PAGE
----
Spotlight on Staff: Chef Christine Richer
While Sandy campers choose to participate in a variety of activities during their camp week, there is one place where every one of us is sure to gather – the Dining Hall. For many years now, Chef Christine Richer has been working her behind-the-scenes magic in the Sandy Island kitchen, bringing us an amazing array of delicious food options at mealtimes. Christine described what a typical workday was like for her and what a week in the kitchen is like, from the point of view of Sandy Island’s food services staff.
On most days, Christine wakes at 4 AM and, while she is revving up the stoves for the day ahead, she uses two hours of “quiet time” to make her plans for the day. “I review the day’s menus and decide what needs to be done at which time. I also run through the list of which staff members are working each meal that day. As I’m getting out the food for breakfast, I check the items and quantities we’ll need for the various meals that day. By the time my nine kitchen staff-members show up at 6:30 AM, I’ve got a mental check-list of everything that needs to be done that day, the time we’ll start each job, and which people will be assigned to each task. That’s my plan for the day, and I make a similar plan every single day. ”
While one meal is being cooked and served, vegetables are being chopped and breads and desserts are being baked in preparation for the next meal. Christine says, “By 1 PM, after lunch is served, we usually have everything ready for supper and I can give the whole kitchen crew a few hours off. I take my power nap at 1:00 and that energizes me for the next stage. I’m usually back in the darkened kitchen by 3:00, again using the silence to plan the steps for the evening meal. That planning time is probably the most important time for me.” After supper Christine lingers just long enough to see which menu items were popular and which foods did not get served. “I walk home thinking about how a new recipe was received, or what I can do the next day with the extra food. Un-served pasta might be the basis for a pasta salad at the next cookout, for example. I hate to waste food.” After supper, Christine gets to check in with her son Cole for an hour or so. “I’m so happy that Cole will be a full-time staff member at Sandy this summer,” Christine says. “He’ll be working in the Program Department and I’ll get to see him every day!” Christine is usually in bed by 9 PM but says her brain is still tuned into food. “Sometimes I dream of a new recipe while I’m sleeping.”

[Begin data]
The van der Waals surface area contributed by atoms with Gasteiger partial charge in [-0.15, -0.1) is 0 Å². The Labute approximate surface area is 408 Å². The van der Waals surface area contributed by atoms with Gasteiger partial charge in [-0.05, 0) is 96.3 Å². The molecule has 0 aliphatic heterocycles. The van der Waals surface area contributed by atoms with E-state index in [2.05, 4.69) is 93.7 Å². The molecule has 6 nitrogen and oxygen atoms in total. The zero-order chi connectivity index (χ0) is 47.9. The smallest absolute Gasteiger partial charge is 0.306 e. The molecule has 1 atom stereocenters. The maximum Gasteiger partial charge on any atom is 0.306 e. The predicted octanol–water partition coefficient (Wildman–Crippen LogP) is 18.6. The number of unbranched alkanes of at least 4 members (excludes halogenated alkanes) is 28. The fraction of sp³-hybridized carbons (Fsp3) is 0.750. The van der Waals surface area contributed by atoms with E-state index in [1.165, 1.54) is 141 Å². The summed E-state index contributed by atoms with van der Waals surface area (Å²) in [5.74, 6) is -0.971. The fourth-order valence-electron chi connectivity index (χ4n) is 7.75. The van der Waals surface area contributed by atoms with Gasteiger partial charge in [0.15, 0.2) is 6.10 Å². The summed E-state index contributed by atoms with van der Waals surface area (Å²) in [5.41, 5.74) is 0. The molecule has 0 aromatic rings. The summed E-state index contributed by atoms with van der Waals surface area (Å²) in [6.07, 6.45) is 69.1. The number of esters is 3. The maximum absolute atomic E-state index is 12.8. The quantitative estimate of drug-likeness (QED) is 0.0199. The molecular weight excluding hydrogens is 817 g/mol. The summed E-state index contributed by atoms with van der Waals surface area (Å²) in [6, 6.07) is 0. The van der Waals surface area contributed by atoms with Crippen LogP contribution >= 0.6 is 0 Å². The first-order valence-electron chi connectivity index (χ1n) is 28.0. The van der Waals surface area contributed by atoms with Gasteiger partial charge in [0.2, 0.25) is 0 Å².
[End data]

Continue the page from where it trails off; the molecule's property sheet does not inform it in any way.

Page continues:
Some items in Christine’s weekly calendar need to happen at a specific time. For example, our island location means that food needs to be ordered and delivered on a specific schedule. Christine orders food twice each week and those orders are delivered on Tuesdays and Thursdays. On those days, Christine mobilizes staff from different departments to make the food-delivery process run smoothly: boat drivers pick up the order at Harilla; service crew members wait with a truck at the Sandy dock to receive the shipment and drive it to the Dining Hall; kitchen crew is on stand-by so that all the food is put away as soon as it is delivered to the Kitchen loading dock.